Italy PM says racist slurs have shamed whole nation
Published 16/07/2013 | 05:00
ITALY'S prime minister issued an ultimatum yesterday to the powerful Northern League, saying that racist remarks by one of the party's senior politicians had shamed the country.
Enrico Letta said the remarks by Roberto Calderoli, a Northern League senator who likened the country's first black minister to an orangutan, were totally unacceptable.
He told the leader of the Northern League, Roberto Maroni, to get his house in order "extremely rapidly" and said that a failure to do so would lead to a "full-on collision" with government.
The xenophobic, anti-immigration League is not part of the coalition government but was once Silvio Berlusconi's key ally and remains powerful.
There were growing calls for Mr Calderoli, the deputy speaker of the Italian Senate, to quit after he said at the weekend that Cecile Kyenge, the Congolese-born minister for integration, reminded him of an orangutan.
"What is happening is another shameful chapter in our country on this subject. It is shameful and it harms Italy," said Mr Letta. The row escalated yesterday as the minister was subjected to even more abuse.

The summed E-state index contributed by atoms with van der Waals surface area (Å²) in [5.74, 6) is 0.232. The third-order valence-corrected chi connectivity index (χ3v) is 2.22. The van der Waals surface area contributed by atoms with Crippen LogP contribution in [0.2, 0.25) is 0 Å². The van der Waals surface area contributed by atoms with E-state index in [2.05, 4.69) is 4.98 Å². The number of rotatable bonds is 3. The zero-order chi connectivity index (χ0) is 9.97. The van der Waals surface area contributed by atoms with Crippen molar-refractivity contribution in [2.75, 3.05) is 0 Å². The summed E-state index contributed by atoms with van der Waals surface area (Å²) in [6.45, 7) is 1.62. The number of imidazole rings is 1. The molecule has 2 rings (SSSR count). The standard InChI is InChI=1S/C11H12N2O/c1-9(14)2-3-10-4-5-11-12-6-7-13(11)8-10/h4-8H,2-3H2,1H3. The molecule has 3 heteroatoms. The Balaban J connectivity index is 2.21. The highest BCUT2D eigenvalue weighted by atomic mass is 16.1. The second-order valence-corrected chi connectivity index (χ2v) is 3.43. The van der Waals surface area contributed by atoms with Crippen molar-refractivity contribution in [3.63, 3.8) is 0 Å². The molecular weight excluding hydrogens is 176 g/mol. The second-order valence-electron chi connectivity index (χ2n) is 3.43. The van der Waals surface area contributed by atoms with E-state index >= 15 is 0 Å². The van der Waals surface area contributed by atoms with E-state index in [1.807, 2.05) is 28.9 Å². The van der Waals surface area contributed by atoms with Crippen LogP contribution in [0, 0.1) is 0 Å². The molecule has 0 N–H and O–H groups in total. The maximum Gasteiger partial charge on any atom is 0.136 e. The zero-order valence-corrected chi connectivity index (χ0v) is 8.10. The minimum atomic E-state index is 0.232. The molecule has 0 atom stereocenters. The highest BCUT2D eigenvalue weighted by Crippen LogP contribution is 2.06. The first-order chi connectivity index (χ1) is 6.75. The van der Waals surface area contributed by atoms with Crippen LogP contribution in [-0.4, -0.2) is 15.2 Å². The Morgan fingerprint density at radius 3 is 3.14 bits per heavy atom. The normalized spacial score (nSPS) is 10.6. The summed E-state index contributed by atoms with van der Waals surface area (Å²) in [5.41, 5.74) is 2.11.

Daniele Stival, a Northern League councillor, posted a message on Facebook in which he said that comparing Mrs Kyenge to an orangutan was an insult to orangutans.
He claimed the remark was "a joke" but later cancelled his Facebook account. Police opened an investigation after suspected far-right militants hung nooses from lampposts during a visit by Mrs Kyenge to the Adriatic port of Pescara for an immigration conference.
The nooses appeared along with posters signed by the neo-Fascist Forza Nuova party, one of which read: "Everyone should live in their own country".
Mrs Kyenge, an eye doctor who was born in the Democratic Republic of Congo but came to Italy 30 years ago and has Italian citizenship, has faced a shocking level of racist vitriol since being appointed to the cabinet in April.
In an interview with the daily newspaper she said she received daily threats by email, letter and telephone. "The most terrible are the ones online – there are even death threats," she said. (© Daily Telegraph, London)
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